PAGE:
Back in 2015, then-Visual Arts student Kyra McLeod was commissioned to paint a mural on the walls of the Campus Bike Centre. Her abstract design livened up a visually neutral space, and set the stage for future mural expansion.

Meaghan Crow with her completed Campus Bike Centre mural

Now fast-forward to spring 2019, when third-year Visual Arts student Meaghan Crow was commissioned to expand the mural by campus sustainability coordinator Susan Kerr. But Crow’s mural wouldn’t just be an expansion of the original—it was also conceived of as a participatory community art project that would engage a group of UVic employees during the biannual Connect U staff conference.

“A mural is an excellent way to celebrate the interconnection between art, sustainability and community building and to actually experience those connections in a tangible way,” says Kerr.

“I wanted to provide an experiential learning opportunity for a Visual Arts student to design and coordinate a community mural, which further develops their art portfolio and project-managing skills. The mural would also build UVic community pride and further enhance the Campus Bike Centre and as a recognized cycling hub on campus—it was a win-win-win situation all around.”

Ride on!

One issue right off the top for Crow? By her own description, she’s not exactly “an avid cyclist” and wasn’t even aware of the Campus Bike Centre before tackling this project. But that’s not to say she isn’t aware of the larger issues around commuting and minimizing our collective carbon footprint.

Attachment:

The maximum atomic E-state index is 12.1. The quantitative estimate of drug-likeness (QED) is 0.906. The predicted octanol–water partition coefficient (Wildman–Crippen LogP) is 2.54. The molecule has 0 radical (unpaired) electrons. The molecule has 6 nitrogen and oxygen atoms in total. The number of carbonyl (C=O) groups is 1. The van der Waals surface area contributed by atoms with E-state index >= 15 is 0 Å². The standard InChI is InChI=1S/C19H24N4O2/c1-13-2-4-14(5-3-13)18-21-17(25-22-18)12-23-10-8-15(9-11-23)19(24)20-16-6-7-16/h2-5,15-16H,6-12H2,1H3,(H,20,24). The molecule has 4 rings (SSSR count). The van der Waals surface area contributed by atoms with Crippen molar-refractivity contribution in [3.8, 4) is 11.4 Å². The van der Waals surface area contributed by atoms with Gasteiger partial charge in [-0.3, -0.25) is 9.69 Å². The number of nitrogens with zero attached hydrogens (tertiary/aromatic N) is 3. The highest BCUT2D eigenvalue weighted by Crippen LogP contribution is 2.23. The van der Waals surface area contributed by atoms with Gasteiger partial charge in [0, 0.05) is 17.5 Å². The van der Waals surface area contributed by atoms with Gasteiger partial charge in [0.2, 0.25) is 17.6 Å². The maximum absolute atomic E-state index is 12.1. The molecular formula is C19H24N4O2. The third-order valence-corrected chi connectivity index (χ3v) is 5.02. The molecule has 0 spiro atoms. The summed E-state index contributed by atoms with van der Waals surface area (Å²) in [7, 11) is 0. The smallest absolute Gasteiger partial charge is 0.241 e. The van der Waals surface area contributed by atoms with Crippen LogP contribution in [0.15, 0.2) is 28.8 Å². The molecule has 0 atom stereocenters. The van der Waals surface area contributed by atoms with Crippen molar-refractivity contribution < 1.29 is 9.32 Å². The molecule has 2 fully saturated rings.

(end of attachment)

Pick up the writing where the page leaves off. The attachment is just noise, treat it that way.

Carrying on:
“I do think it’s important to consider how our lifestyles affect our environments, and consider if our daily practices are sustainable or if we could consider other options like biking instead of driving, which can benefit lessening the footprint we leave and also our health,” says Crow.

The entrance to UVic’s Bike Centre

The Campus Bike Centre is open 24/7 and offers over 230 indoor bike parking spots, plus lockers, racks, air pumps, electric charging stations and a bike kitchen with basic DIY repair tools. It’s also home to the SPOKES bike loan program where, since 2003, volunteers have been giving new life and use to old bikes by diverting waste from the landfill, improving community health and taking action on climate change.

UVic is very much a bike-friendly campus, committed to creating a campus environment that’s both convenient and safe for cyclists, with showers and changing rooms in 10 buildings on campus. With our award-winning Campus Cycling Plan and the continuing upgrades to bike lanes in both Saanich and Victoria, UVic is dedicated to being a leader in cycling infrastructure and active transportation.

Expanding one mural into two

But more than just the philosophical connection between cycling and community, Crow’s ambition was to visually unite her mural with the pre-existing one.

The point where the original mural meets the new mural

“I knew I wanted to have some aspect of the two murals line up to connect them, and decided on the point midway up the wall,” she explains. “I used it in a way in which transitions the abstract into a more representational image. One of my initial ideas was a path like one or the larger ones at UVic going to the library with the rows of trees. I kept developing it and simplifying it until I had an image that represented a clean Victoria-esque environment.”